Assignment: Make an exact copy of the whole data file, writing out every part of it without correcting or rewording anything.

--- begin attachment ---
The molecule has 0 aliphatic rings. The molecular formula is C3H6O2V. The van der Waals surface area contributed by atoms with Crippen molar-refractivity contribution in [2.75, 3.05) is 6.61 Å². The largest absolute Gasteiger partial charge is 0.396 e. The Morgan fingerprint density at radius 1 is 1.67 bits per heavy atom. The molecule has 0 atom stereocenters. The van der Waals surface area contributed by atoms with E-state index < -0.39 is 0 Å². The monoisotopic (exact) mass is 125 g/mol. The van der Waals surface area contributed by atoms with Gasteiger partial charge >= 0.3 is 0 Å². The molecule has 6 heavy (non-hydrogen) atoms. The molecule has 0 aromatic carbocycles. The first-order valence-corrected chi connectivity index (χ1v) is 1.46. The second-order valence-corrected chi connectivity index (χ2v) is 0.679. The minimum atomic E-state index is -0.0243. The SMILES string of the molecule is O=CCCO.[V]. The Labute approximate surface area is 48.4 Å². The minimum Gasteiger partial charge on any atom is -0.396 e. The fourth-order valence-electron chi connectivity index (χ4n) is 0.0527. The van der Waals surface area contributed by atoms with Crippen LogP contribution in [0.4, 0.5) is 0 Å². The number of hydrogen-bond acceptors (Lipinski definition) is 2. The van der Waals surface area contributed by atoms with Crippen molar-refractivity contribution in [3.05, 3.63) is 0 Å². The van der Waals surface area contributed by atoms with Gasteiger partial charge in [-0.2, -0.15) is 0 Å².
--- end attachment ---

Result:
The molecule has 0 aliphatic rings. The molecular formula is C3H6O2V. The van der Waals surface area contributed by atoms with Crippen molar-refractivity contribution in [2.75, 3.05) is 6.61 Å². The largest absolute Gasteiger partial charge is 0.396 e. The Morgan fingerprint density at radius 1 is 1.67 bits per heavy atom. The molecule has 0 atom stereocenters. The van der Waals surface area contributed by atoms with E-state index < -0.39 is 0 Å². The monoisotopic (exact) mass is 125 g/mol. The van der Waals surface area contributed by atoms with Gasteiger partial charge >= 0.3 is 0 Å². The molecule has 6 heavy (non-hydrogen) atoms. The molecule has 0 aromatic carbocycles. The first-order valence-corrected chi connectivity index (χ1v) is 1.46. The second-order valence-corrected chi connectivity index (χ2v) is 0.679. The minimum atomic E-state index is -0.0243. The SMILES string of the molecule is O=CCCO.[V]. The Labute approximate surface area is 48.4 Å². The minimum Gasteiger partial charge on any atom is -0.396 e. The fourth-order valence-electron chi connectivity index (χ4n) is 0.0527. The van der Waals surface area contributed by atoms with Crippen LogP contribution in [0.4, 0.5) is 0 Å². The number of hydrogen-bond acceptors (Lipinski definition) is 2. The van der Waals surface area contributed by atoms with Crippen molar-refractivity contribution in [3.05, 3.63) is 0 Å². The van der Waals surface area contributed by atoms with Gasteiger partial charge in [-0.2, -0.15) is 0 Å².